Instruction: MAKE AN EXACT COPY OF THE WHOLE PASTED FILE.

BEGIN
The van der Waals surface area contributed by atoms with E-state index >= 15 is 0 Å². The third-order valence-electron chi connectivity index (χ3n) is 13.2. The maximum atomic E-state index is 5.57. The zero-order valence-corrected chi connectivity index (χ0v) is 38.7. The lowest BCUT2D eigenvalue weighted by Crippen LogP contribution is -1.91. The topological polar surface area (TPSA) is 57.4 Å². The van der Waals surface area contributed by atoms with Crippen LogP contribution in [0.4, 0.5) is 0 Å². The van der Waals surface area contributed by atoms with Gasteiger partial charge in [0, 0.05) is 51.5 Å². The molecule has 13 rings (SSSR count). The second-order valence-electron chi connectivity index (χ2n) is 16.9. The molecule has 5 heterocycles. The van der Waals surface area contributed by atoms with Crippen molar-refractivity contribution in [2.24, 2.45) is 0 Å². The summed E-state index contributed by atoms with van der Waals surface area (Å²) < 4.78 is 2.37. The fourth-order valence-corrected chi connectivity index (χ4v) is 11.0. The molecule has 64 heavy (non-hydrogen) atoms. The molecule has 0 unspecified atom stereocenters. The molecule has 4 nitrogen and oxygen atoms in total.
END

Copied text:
The van der Waals surface area contributed by atoms with E-state index >= 15 is 0 Å². The third-order valence-electron chi connectivity index (χ3n) is 13.2. The maximum atomic E-state index is 5.57. The zero-order valence-corrected chi connectivity index (χ0v) is 38.7. The lowest BCUT2D eigenvalue weighted by Crippen LogP contribution is -1.91. The topological polar surface area (TPSA) is 57.4 Å². The van der Waals surface area contributed by atoms with Crippen LogP contribution in [0.4, 0.5) is 0 Å². The van der Waals surface area contributed by atoms with Gasteiger partial charge in [0, 0.05) is 51.5 Å². The molecule has 13 rings (SSSR count). The second-order valence-electron chi connectivity index (χ2n) is 16.9. The molecule has 5 heterocycles. The van der Waals surface area contributed by atoms with Crippen molar-refractivity contribution in [2.24, 2.45) is 0 Å². The summed E-state index contributed by atoms with van der Waals surface area (Å²) < 4.78 is 2.37. The fourth-order valence-corrected chi connectivity index (χ4v) is 11.0. The molecule has 64 heavy (non-hydrogen) atoms. The molecule has 0 unspecified atom stereocenters. The molecule has 4 nitrogen and oxygen atoms in total.